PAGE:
Wednesday, September 17, 2014


I'm a sucker for a cute bird and I do think it's genetic.

My mother taught first grade forever. FOR-EV-ERRR. I'm going to say around 40 years. For many of those 40 years she collected things for her bird unit. A teaching unit is an excuse to pepper the school day with the subject of your choice. In reading? You're reading books about birds. In math? You are doing addition problems on a bird themed paper using bird cutouts to help you solve the problem. In social studies? You are looking at the map to show where birds migrate. In science? Well, in science you are going to diagram, hold, touch and examine anything bird related. My mom became a serial collector of abandoned bird nests and somewhere along the way, it became our family's hobby to help her. We raised Christmas trees so, luckily, we had plenty of places to look. My favorite nest that we ever found was the tiny little hummingbird nest made out of horse hair. The nest that was my favorite story was the oriole nest my brothers found.

 Rick and Mike (I did not change their names. I'm thinking this is a story they will want to OWN for perpetuity. If not, WHOOPS, you should have been nicer to your baby sister.) were the proud owners of a pair of .22 rifles. One fall day they headed up into the mountainside to practice target shooting with their guns. On the way home, Rick spotted a Baltimore oriole nest in a Siberian elm tree. Oriole nests are different from other songbird nests. Instead of building a nest on top of a branch, the birds build them so they dangle from a branch like a large grass purse. This particular nest was hanging about 20 feet above the ground. Now, I wasn't there, so I can't claim to quote the conversation exactly, but I can just imagine what it must have sounded like--a twelve year old and fourteen year old boy standing underneath a tree; plotting, debating and arguing about how to take down that nest. Finally, Rick (the younger boy) decided that he was going to shoot it down. Faster than Mike could call him whatever an older brother would want to call a little brother that came up with a plan like that, Rick raised the rifle to his shoulder and fired. The nest, still attached to the 2 cm wide branch (now with a bullet hole in it) dropped to the ground. Mom got to proudly display that nest to at least 20 years of first graders AND my husband gets to blanch every time one of my brothers says, "Come go shooting with us, Matt." Ahh, priceless.

I made this quilt for my Aunt Roselle. She is the one responsible for the lovely embroidered bluebirds. My responsibility was to set them into a twin size quilt and coordinating sham without messing them up.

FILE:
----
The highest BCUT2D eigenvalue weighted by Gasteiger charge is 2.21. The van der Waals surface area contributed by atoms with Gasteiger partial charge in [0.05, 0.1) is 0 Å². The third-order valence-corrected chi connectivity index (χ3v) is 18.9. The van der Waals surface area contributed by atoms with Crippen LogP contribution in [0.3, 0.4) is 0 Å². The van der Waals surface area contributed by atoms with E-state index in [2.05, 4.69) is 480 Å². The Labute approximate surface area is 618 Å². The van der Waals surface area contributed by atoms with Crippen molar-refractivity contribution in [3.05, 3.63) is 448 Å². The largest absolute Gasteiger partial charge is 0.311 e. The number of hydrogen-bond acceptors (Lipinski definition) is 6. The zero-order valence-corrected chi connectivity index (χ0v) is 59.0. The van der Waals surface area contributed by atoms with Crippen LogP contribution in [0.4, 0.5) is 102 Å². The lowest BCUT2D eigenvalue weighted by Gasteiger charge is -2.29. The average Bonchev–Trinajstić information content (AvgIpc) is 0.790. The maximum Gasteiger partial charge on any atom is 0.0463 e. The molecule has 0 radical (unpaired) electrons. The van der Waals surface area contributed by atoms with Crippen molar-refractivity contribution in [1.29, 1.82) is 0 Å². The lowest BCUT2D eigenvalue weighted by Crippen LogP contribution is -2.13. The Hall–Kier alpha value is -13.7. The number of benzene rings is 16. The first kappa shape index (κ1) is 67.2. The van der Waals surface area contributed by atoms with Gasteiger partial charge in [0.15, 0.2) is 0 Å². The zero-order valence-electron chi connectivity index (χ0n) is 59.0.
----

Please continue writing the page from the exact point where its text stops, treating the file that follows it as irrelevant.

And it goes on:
I had to think about what I wanted to do with these blocks for a week or two. Part of my problem is that I really, really, REALLY don't like sashing. It took me awhile to come up with something that could highlight and accent the bird blocks while simultaneously existing as NOT SASHING. In the end, I decided that a half scale repeat of the background pattern done in an accent color was more patchwork than sashing, so I went with it.*

I set the birds in an alternating grid of 30s reproduction blues and tonal whites. Although the thread in the embroidery is more of a dusty rose, I chose a selection of modern cherry reds to surround each bird block and provide an outer border. I thought the quilt design needed a harder contrast than could be accomplished with dusty rose fabric. I am happy with the mix of colors and fabric styles and I don't think the bluebirds will be locked in perpetual combat with the reds. There's just enough white to tone it down and keep everyone happy.

The bluebird block in the pillow was set in half square triangles in a blue peppered cotton and a fun red from Bonnie and Camille. I used a solid and a tonal solid (with no white!) so the pillow wouldn't just blend right into the quilt. I also parted with one of my vintage red buttons for the back closure.

This quilt is headed back home to Idaho, where the deer and the orioles bluebirds abound. I hope you like it, Aunt Roselle!

*No sashing was harmed in the making of this blog post. And? That last quilt you did with sashing? I love it. It's awesome. Better you than me. :-)


  1. I think it turned out great!!! (and I agree with you about sashing) What a great story to pass down in the family! :D

  2. Great story and gorgeous quilt. I love how you set the blocks and the colors that you used!